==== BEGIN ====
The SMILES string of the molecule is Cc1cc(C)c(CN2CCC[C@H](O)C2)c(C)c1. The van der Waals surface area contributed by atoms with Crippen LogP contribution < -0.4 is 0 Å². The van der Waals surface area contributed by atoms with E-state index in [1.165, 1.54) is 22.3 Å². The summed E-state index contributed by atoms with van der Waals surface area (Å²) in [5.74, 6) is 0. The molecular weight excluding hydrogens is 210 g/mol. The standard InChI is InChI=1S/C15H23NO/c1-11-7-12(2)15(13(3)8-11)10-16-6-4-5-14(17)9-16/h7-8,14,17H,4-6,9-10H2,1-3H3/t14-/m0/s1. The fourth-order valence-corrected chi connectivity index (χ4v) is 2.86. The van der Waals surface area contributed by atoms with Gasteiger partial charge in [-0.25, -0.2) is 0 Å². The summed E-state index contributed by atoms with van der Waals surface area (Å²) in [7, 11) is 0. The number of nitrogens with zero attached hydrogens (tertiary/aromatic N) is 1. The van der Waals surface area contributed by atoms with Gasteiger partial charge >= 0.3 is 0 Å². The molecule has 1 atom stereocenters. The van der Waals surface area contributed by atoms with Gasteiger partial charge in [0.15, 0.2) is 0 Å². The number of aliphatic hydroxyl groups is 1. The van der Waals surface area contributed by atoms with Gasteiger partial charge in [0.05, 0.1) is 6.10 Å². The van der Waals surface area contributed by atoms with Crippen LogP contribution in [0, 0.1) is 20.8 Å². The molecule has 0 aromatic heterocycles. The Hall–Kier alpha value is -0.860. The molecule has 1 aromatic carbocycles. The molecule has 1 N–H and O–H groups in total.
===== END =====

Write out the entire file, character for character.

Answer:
The SMILES string of the molecule is Cc1cc(C)c(CN2CCC[C@H](O)C2)c(C)c1. The van der Waals surface area contributed by atoms with Crippen LogP contribution < -0.4 is 0 Å². The van der Waals surface area contributed by atoms with E-state index in [1.165, 1.54) is 22.3 Å². The summed E-state index contributed by atoms with van der Waals surface area (Å²) in [5.74, 6) is 0. The molecular weight excluding hydrogens is 210 g/mol. The standard InChI is InChI=1S/C15H23NO/c1-11-7-12(2)15(13(3)8-11)10-16-6-4-5-14(17)9-16/h7-8,14,17H,4-6,9-10H2,1-3H3/t14-/m0/s1. The fourth-order valence-corrected chi connectivity index (χ4v) is 2.86. The van der Waals surface area contributed by atoms with Gasteiger partial charge in [-0.25, -0.2) is 0 Å². The summed E-state index contributed by atoms with van der Waals surface area (Å²) in [7, 11) is 0. The number of nitrogens with zero attached hydrogens (tertiary/aromatic N) is 1. The van der Waals surface area contributed by atoms with Gasteiger partial charge >= 0.3 is 0 Å². The molecule has 1 atom stereocenters. The van der Waals surface area contributed by atoms with Gasteiger partial charge in [0.15, 0.2) is 0 Å². The number of aliphatic hydroxyl groups is 1. The van der Waals surface area contributed by atoms with Gasteiger partial charge in [0.05, 0.1) is 6.10 Å². The van der Waals surface area contributed by atoms with Crippen LogP contribution in [0, 0.1) is 20.8 Å². The molecule has 0 aromatic heterocycles. The Hall–Kier alpha value is -0.860. The molecule has 1 aromatic carbocycles. The molecule has 1 N–H and O–H groups in total.